Learning the language of state water policy

Author: Keara Tuso
Fellow Type: California Sea Grant State Fellow
Year(s) of Fellowship: 2020
Host Agency: California State Water Resources Control Board

Prior to becoming a Sea Grant fellow, I had the opportunity to work on water- and ocean-based legislation as an environmental lobbyist, where I often found myself both doing policy analyses of bills and writing comment letters. Learning to read bills and extract or add important information was a language all on its own. 

Having been chosen by the State Water Resources Control Board (SWRCB) to work with their Ocean Standards Unit, I was excited to learn all about how the state organized their water policy. After getting my first assignment—to amend an exception to the Ocean Plan for USC Wrigley Marine Center on Santa Catalina Island—I couldn’t wait to get my feet wet both figuratively and literally.

What I found out, as I ventured into my new project, was that I had no real concept of what the regulatory language was referring to. I thought bills were a bit of a challenge, but the state policy plans posed a much greater one. 

In order to not just learn the language of the SWRCB, but also embrace the challenge of working remotely, I created a strategy for myself to be successful.

Notebooks, planners, and post-it notes
Organizational tools help prepare for success.

Get organized

The first step in finding success was to make sure I had a schedule laid out at the beginning of every week. I’ve found that using my online calendar not only for meetings and appointments, but also deadlines for projects and reminders for tasks has been very helpful. I have also taken to using a notebook planner to mark off tasks as I move along throughout my day.

Learn the basics

Like any new language, starting with the basic principles will help build a better foundation for future work. When I first started, I was given copies of the 2019 California Ocean Plan as well as the Porter-Cologne Act. I read those booklets cover to cover, notating where I had questions and looking up references to other documents, policies, or amendments that appeared relevant. I also made sure I read through all the current projects going on in my unit, familiarizing myself with the material and who on my team would be the best source for questions. 

Communicate (Ask questions!)

When learning new material, you will likely have questions or need explanations of terms or past projects. Don’t be afraid to schedule meetings or ask questions! Your team is excited to have someone else on board and they will want to help. However, being remote can be tricky and finding the time to talk isn’t always easy. I find having a pre-scheduled weekly (or bi-weekly) check-in with my supervisor to ask questions or just express concerns is very helpful. It also doesn’t hurt to reach out to other members of the team when my supervisor is busy and ask for short 15-30 minute calls to ask questions.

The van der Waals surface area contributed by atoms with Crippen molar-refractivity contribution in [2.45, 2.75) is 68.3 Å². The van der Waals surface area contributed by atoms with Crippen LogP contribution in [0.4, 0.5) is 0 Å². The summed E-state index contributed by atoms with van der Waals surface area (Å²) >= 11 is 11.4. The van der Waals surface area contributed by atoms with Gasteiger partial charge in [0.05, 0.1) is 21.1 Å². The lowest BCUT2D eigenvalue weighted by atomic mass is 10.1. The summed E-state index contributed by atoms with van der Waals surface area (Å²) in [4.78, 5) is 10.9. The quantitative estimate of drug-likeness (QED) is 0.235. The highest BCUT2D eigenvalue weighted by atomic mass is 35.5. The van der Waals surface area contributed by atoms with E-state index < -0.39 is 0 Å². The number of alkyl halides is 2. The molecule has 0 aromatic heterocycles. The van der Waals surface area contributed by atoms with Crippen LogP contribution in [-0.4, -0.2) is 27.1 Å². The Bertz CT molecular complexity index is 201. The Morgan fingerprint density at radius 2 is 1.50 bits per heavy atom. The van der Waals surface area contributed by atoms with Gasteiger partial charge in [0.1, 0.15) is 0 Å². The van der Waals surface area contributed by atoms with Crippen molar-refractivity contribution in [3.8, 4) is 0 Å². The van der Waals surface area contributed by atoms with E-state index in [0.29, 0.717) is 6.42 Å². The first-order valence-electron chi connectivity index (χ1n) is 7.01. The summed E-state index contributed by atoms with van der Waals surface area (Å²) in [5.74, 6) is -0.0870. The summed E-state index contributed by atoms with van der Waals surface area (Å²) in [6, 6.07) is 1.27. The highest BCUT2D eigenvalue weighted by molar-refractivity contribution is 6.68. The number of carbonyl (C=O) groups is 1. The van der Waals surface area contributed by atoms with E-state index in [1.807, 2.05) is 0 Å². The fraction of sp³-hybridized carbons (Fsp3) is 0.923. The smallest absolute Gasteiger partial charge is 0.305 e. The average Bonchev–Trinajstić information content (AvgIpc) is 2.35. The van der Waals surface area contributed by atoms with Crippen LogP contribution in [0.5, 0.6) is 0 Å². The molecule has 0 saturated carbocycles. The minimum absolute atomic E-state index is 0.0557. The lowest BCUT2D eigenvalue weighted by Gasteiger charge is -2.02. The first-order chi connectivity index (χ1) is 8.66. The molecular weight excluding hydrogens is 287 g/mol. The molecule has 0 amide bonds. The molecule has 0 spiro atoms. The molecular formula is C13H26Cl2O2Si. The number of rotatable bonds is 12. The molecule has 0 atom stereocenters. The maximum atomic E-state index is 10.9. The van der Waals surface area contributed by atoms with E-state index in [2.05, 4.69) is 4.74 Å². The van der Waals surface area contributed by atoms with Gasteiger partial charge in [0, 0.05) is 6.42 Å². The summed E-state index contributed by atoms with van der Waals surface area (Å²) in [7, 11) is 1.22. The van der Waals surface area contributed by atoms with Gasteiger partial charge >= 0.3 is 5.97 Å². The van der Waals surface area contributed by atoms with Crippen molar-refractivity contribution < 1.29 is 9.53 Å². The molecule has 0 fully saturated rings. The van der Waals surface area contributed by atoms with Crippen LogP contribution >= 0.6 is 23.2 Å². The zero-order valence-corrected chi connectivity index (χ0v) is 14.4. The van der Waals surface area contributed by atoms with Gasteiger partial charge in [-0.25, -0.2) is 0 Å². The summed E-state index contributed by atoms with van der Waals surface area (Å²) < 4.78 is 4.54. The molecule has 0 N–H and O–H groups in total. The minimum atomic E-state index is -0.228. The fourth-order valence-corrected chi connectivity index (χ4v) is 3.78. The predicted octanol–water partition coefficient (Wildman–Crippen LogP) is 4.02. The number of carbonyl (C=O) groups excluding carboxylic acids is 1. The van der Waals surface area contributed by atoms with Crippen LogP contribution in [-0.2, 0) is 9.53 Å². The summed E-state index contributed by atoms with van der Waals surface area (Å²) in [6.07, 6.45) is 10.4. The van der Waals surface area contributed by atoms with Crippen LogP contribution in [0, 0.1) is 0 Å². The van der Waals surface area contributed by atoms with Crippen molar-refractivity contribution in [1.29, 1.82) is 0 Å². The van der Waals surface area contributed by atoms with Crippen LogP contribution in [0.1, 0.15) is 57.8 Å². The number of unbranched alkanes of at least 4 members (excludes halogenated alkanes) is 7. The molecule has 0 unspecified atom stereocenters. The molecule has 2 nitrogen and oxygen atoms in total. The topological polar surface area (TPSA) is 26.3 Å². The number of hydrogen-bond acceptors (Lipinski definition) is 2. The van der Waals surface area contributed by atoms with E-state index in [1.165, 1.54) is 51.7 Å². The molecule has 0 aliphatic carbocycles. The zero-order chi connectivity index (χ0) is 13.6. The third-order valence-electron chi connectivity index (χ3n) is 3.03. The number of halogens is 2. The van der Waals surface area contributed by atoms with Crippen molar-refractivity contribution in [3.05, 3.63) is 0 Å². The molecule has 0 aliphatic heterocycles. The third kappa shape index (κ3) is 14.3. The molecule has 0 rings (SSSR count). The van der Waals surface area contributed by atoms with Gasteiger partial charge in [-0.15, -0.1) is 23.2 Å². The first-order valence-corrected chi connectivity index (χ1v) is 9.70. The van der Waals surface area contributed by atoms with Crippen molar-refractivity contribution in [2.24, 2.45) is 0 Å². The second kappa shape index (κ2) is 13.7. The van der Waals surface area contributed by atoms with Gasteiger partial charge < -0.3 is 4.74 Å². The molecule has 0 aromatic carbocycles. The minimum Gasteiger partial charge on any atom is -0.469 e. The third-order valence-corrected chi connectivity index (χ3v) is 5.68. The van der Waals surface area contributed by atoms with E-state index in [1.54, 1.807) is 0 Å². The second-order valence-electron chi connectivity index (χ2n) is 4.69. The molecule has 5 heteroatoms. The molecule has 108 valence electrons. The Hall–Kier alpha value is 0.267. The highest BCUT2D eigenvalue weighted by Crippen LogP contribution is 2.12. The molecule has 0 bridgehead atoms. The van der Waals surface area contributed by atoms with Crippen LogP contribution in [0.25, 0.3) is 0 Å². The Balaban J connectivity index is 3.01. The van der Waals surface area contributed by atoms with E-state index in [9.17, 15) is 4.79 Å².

Be open to criticism

Even though it may be hard to handle at first, allowing your work to be edited and critiqued is very important in learning how to write using proper language and tone. The SWRCB (as with many other agencies) has a long chain of command, and documents will go through an extensive editing process. After working on responses to public comments for a controversial policy, my work was edited by six of my superiors and returned to me each time changes were made before it moved forward again. Though it takes some time, the continuous editing process has allowed me to transition my writing to match the tone of the SWRCB.

Be patient (And don’t forget to take breaks!)

Woman walking down trail to the beach
Taking a late-afternoon hike at Mavericks Beach in Half Moon Bay.
While you have scheduled break times when you are working in the office, working remotely is uniquely challenging because of the lack of a clear schedule. You are also likely learning a lot of new material very quickly and it takes some time to adjust. Just like when you get organized for meetings, making sure you have time scheduled every day to take a break is vastly important for your mental and physical health. I personally enjoy taking walks around the neighborhood when I can, or going out and listening to bird calls. Sometimes, you may even want to take a quick nap, and I say go for it! Being at home can be exhausting and it’s critical we all pay attention to when we need a little more rest. Be kind to yourself.

Get your feet wet (Literally this time)

A big part of the fellowship for those in a non-COVID year would be travelling and getting to network in a number of ocean-front locations. As that has not been an option this past year, and may not be in the upcoming year, I say go find a body of water and let yourself relax on the weekends. Whether it’s an ocean, lake, river, or even a pool, most of us ocean-nerds need the water just like we need air. I’m grateful for all the opportunities I’ve had to see the ocean this year, and while it may not be Catalina Island, I think the central coast of California isn’t so bad either.

Ocean and cliffs along the Pacific Coast Highway
Walking along the Pacific Coast Highway at Ventura County Line.